Grey literature can be anything from a government report to a conference proceeding to a organizational website. Citation rules for these types of documents are different from a standard book or journal article. Below are some useful links to sources for citing the different types of sources you may encounter in the grey literature.
What is gray literature? Gray literature is defined by the Cochrane Handbook for Systematic Reviews of Interventions as "...literature that is not formally published in sources such as books or journal articles." This can include information such as government reports, conference proceedings, graduate dissertations, unpublished clinical trials, and much more.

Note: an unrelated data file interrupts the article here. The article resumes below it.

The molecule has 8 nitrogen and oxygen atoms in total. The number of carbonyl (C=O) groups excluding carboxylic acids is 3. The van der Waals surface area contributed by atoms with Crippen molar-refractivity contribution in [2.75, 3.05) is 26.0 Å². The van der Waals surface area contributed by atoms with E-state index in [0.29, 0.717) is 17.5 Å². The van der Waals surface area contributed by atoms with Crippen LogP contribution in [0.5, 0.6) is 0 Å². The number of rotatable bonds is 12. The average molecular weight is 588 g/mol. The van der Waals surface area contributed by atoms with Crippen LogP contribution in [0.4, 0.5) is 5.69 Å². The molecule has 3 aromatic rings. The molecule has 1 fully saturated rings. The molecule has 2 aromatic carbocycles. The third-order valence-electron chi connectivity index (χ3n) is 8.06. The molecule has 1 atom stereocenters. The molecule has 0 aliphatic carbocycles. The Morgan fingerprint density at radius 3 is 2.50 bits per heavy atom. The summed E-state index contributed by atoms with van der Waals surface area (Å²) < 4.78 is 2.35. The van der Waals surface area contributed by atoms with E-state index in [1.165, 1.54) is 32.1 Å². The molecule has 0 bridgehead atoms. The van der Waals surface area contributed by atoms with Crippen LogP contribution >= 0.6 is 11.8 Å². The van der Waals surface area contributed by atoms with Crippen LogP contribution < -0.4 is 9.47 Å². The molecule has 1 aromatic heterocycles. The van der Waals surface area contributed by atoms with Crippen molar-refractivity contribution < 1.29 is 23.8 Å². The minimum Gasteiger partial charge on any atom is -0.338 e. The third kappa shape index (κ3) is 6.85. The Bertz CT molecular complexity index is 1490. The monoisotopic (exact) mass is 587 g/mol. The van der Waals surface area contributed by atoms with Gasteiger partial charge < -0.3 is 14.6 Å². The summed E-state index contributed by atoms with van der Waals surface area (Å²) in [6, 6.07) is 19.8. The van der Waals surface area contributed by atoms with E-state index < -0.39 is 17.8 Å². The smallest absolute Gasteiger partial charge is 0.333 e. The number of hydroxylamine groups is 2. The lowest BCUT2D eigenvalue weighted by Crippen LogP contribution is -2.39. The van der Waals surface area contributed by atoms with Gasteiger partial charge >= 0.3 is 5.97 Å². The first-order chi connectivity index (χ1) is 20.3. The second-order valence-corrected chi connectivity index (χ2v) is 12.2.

Why search the gray literature if it hasn't been peer-reviewed? There is a strong bias in scientific publishing toward publishing studies that show some sort of significant effect. Meanwhile, many studies and trials that show no effect end up going unpublished. But knowing that an intervention had no effect is just as important as knowing that it did have an effect when it comes to making decisions for practice and policy-making. Thus, the grey literature can be critical.
How do I search the gray literature if it's unpublished and not in the scholarly databases? Its true--finding gray literature and searching it systematically is challenging. But there are a few approaches that you can take to add some structure to your search of this type of information: